'The Aviator': Flying High

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This Friday, Howard Hughes, that fabulously rich, handsome, brilliant -- and troubled American icon, comes to the big screen, played by Leonardo DiCaprio in "The Aviator."

"He was truly a pioneer in the world of aviation. He broke every speed record, traveled around the world faster than anyone else," DiCaprio told CBS News Correspondent Mika Brzezinski.

Hughes was just 22-years-old, movie star handsome and rich, when he set out to become a great filmmaker.

Inspired by the movie "Wings," which had won the first Academy Award that year, he decided he could do better.

Hughes biographer Pat Broeske says he "was very much driven by the need to be accepted by Hollywood, and not to be perceived as some Texas yokel with a lot of money. He really felt 'Hell's Angels' was his ticket to the kind of success he had dreamed about."

Armed with his father's Texas oil fortune, Hughes assembled his own private air force, and began to shoot.

By the time "Hell's Angels" opened at Grauman's Chinese Theater 1930, Hughes had spent three years and $4 million of his own money shooting 25 miles of film. Three pilots died along the way.

"On the way to the premier, he said, 'If this film bombs, I'm gonna take my plane out over the ocean and just crash it … and end it all," Broesky says.

The film didn't bomb. It soared. Howard Hughes was on top of the world.

Hughes had conquered Hollywood but, observes Brzezinski, he had even higher goals, much higher, and faster.

In the 1930s, Hughes become an aviation hero, breaking speed and distance records, in planes he designed and built. He was he own test pilot -- and crashed more than once.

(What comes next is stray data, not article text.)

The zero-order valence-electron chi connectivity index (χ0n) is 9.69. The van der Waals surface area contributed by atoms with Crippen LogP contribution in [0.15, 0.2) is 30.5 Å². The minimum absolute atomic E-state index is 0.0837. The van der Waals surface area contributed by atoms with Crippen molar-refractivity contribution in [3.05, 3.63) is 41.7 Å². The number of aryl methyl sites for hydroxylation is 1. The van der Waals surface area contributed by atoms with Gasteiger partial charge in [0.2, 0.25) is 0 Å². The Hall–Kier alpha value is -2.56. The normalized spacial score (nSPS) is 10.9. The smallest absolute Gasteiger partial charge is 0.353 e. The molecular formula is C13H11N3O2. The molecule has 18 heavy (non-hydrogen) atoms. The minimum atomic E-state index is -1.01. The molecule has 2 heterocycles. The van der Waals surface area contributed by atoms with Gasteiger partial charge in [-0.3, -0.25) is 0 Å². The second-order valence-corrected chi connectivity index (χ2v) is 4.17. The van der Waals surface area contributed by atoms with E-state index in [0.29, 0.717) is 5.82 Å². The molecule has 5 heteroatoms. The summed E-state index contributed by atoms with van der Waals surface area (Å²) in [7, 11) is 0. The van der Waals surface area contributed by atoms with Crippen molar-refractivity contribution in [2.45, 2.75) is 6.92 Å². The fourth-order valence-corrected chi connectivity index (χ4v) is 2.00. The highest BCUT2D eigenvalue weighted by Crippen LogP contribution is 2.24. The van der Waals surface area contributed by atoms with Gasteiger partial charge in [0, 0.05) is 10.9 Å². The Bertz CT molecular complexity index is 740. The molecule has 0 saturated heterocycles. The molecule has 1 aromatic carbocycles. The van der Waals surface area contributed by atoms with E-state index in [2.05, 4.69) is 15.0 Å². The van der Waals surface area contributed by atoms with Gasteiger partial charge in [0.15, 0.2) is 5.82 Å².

In 1938, ticker tape parades across the country welcomed Hughes home from his record-breaking, round-the-world flight.

But, Hughes wanted more than speed: He wanted to change the face of aviation.

In 1939, he bought his own airline, TWA, and built bigger, faster planes that could span the globe.

"Every time you fly a jet that starts in America and goes to Europe, you owe a debt to Howard Hughes," says screenwriter John Logan, who adds this is the Howard Hughes he wanted to write about, not the reclusive billionaire Hughes was to become.

"The man led an exalted life," Logan says, "and did astounding things. …Like Icarus, he flew close to the sun, and his wings burnt and he fell, but he got close to the sun, which is not something many people can say."

Asked by Brzezinski how he found Hughes in himself, DiCaprio answered, "I identified with the obsession in him. …He could not stop compulsively being obsessed with whatever he put his mind to."

Would DiCaprio call Hughes a genius? "Definitely. Yeah, without question."

"And," asked Brzezinski, "does that go hand in hand with…"

"With madness?" DiCaprio interrupted.

"Insanity?" Brzezinski continued.

"Absolutely," responded DiCaprio, chuckling. "I think they definitely go hand in hand. There is no element of genius without some form of madness."